Certainly if the assistant directs the voter to the material, that would be an unlawful suggestion. Marking the ballot without direction would be unlawful as well. But — “oh, I see you have a list of candidates marked here – is that who you want to vote for?” “Um, yeah, I guess.” Done. — that’s more difficult. At that point, the best enforcement strategy might be to focus on eligibility of the voter for assistance. It’s a bit of a cat and mouse game with these guys, and we have to accept that no system is perfect, or ungameable, but we can raise the bar little by little and make it more difficult and less profitable for politiqueras to exploit elderly voters and manipulate election outcomes for paying candidates.

  • I think your analysis hits the nail on the head – it’s not that curbside voting is exempt from prosecution for unlawful assistance under Section 64.036 of the Election Code. The problem is that the person controlling the voter has so much more power over the voter when confined in the same vehicle, compared to the inside of the polling place.

    I like to suggest that at a minimum, election workers should give the voters a chance to speak for themselves, but I know this approach doesn’t solve the problem (will a voter feel comfortable to speak freely when stuck in a car and sitting right next to the driver?) And I’d hesitate to prohibit curbside voting completely, because it really does benefit people who aren’t physically able to get into the polling place.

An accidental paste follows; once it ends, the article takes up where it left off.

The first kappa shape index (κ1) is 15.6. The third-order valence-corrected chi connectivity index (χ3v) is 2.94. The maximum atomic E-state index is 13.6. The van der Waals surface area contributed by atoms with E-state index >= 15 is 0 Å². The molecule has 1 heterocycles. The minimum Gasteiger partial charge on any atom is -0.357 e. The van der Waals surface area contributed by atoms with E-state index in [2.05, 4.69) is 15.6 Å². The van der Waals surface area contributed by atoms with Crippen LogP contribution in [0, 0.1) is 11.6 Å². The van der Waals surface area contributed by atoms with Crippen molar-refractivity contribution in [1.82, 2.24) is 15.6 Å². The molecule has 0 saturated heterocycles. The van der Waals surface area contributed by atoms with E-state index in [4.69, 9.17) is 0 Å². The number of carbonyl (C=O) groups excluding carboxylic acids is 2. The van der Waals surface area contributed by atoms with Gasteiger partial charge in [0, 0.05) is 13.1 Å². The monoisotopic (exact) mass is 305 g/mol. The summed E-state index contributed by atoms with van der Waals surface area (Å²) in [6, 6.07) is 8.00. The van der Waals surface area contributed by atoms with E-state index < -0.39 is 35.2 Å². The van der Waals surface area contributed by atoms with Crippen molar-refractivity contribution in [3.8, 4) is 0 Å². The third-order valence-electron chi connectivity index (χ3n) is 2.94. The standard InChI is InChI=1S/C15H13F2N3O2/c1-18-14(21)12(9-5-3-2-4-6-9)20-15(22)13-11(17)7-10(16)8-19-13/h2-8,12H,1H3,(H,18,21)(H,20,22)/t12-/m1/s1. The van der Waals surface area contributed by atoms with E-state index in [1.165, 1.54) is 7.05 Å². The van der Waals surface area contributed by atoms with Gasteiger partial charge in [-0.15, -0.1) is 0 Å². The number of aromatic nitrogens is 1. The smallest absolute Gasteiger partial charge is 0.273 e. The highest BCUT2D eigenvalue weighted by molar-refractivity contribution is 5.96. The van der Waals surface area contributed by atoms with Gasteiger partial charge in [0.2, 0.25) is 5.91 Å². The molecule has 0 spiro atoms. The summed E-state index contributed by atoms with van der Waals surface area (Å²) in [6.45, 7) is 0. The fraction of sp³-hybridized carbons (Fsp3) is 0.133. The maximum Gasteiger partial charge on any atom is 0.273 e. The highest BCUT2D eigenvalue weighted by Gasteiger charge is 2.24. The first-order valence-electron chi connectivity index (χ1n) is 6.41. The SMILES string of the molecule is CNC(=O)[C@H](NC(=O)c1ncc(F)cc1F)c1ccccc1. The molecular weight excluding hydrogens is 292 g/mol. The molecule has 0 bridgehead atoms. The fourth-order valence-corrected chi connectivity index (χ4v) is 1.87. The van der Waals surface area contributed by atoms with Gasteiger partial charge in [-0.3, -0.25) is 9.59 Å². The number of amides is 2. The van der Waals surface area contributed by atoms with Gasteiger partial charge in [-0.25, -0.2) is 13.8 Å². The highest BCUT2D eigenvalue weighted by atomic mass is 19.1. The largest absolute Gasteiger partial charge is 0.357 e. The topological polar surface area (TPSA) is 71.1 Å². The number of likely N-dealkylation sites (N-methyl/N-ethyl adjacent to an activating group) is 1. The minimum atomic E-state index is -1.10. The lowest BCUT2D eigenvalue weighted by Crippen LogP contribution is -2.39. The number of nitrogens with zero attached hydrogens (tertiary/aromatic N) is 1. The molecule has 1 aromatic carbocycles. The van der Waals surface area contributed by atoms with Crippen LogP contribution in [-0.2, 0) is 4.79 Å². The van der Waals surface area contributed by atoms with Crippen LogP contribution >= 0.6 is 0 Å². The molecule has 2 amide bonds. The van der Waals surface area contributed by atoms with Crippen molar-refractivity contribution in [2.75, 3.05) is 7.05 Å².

One option might be to add something like the oath of assistance – to at least build a paper record of who it was that actually drove the voters to the polls. Then a candidate could ask, “Okay, on the third day of early voting, who was it that pulled up with that van full of browbeaten elderly voters at the Precinct 301 polling place? Let’s see, based on the signed Affidavit of Curbside Transport/Assistance included with the precinct records, it was Bob Smith, driving a 1981 GMC van, license plate number TCC 402, transporting the following voters. Based on this, and based on the fact that I know Bob Smith was working for my opponent, I know to focus my investigation on asking these voters some questions.”


1 Comment

  1. J. W. says: